Over the past few weeks, we've been looking at the issue of collaborating and sharing knowledge with colleagues across time zones and borders. Two years ago, on 1 May 2004, the European Union expanded eastward, shifting from a tight-knit club-like association of 15 countries, centered around France and Germany, to an assemblage of 25 countries representing 455 million people whose outlook on many issues, including wealth and business, varies greatly. This includes what the citizenry knows and thinks about the knowledge economy.
One way of bringing knowledge workers together from afar is through a Collaborative Business Model, which we discussed last week in depth.
For managers that do recognize the possibilities of the Collaborative Business Environment model for their organization, the marketplace holds many possibilities. Many offerings have the potential to reduce the inevitable inefficiencies that arise when people interact with others. Soon, with technology advances such as real-time communications, Web services, On Demand Computing, Service Oriented Architectures, and powerful Collaborative Business Environments, information will flow to where it is needed, precisely when it is needed. Theoretically, the long sought-after productivity gains will finally be realized in enterprise-wide efficiencies, and everyone in an organization will have access to critical information when it is most useful.The deployment of a Collaborative Business Environment is not a simple matter, especially if it must traverse continents, multiple languages and multiple cultures. Given the resources that such implementations require, such as infrastructure, people, and funding, as well as the amount of time that the implementation will take, such as planning, deployment, and training, it is essential to choose a system based on a measure of its impact on the knowledge workers who will use it. It is also important to understand the different classes of Collaborative Business Knowledge applications and services, which is beyond the scope of this article and will be covered in a future edition.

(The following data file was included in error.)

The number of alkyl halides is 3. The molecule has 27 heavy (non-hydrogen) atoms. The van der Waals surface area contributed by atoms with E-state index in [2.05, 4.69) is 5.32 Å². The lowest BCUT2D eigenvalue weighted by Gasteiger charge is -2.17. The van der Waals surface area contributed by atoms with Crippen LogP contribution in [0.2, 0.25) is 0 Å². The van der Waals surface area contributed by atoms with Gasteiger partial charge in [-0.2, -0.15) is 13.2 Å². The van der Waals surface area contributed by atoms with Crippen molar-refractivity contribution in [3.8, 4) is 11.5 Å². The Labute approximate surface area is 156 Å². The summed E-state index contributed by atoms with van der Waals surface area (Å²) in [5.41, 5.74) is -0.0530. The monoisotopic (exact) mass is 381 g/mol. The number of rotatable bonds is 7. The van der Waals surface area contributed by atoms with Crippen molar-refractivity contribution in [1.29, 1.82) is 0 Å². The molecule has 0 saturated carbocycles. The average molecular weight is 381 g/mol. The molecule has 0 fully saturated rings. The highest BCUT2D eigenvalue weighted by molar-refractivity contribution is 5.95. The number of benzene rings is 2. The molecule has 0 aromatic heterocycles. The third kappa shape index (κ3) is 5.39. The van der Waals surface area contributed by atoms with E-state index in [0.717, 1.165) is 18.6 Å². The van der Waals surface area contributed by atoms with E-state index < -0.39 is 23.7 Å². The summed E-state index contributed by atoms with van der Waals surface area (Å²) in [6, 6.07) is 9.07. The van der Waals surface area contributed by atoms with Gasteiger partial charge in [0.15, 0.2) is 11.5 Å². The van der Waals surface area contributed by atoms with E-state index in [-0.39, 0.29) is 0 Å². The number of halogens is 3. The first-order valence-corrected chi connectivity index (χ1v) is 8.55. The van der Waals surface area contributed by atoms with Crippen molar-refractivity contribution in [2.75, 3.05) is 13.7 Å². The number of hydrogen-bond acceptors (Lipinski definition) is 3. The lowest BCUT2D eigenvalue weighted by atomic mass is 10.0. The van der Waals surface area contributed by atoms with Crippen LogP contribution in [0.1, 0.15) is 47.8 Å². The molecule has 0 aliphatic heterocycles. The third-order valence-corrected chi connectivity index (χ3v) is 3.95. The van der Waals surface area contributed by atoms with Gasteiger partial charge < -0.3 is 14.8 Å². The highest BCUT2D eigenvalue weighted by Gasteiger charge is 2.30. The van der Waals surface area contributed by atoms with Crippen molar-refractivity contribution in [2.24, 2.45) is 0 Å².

Although a Collaborative Business Environment can have a positive impact on an organization with as few as ten people, the benefits of a CBE become even more apparent when deployed in companies that are integrating new territories into their organization, such as an expansion to new markets within new member states in the EU.
Although new offices are usually seeded with long-time employees, the learning curve for new employees in the new regions can be considerably shortened by essentially giving them access to everything that a company knows.
Collaborative Business Environments do, in fact, change the rules. They maximize the potential for appropriate levels of interaction, both within the enterprise and between a company and its suppliers, customers and partners. They create a real-time environment where asynchronous activities, such as voice mail and e-mail messages, can move to the background because workers are able to initiate synchronous, or real-time, activities easily.
Collaborative Business Environments have the potential to finally realize long-sought enterprise productivity gains. No longer need one wait days for feedback from a colleague who is away on holiday. No longer must workers settle for help from a colleague lacking suitable expertise when the most knowledgeable person could be located just as easily, even if that person is 6,000 miles away.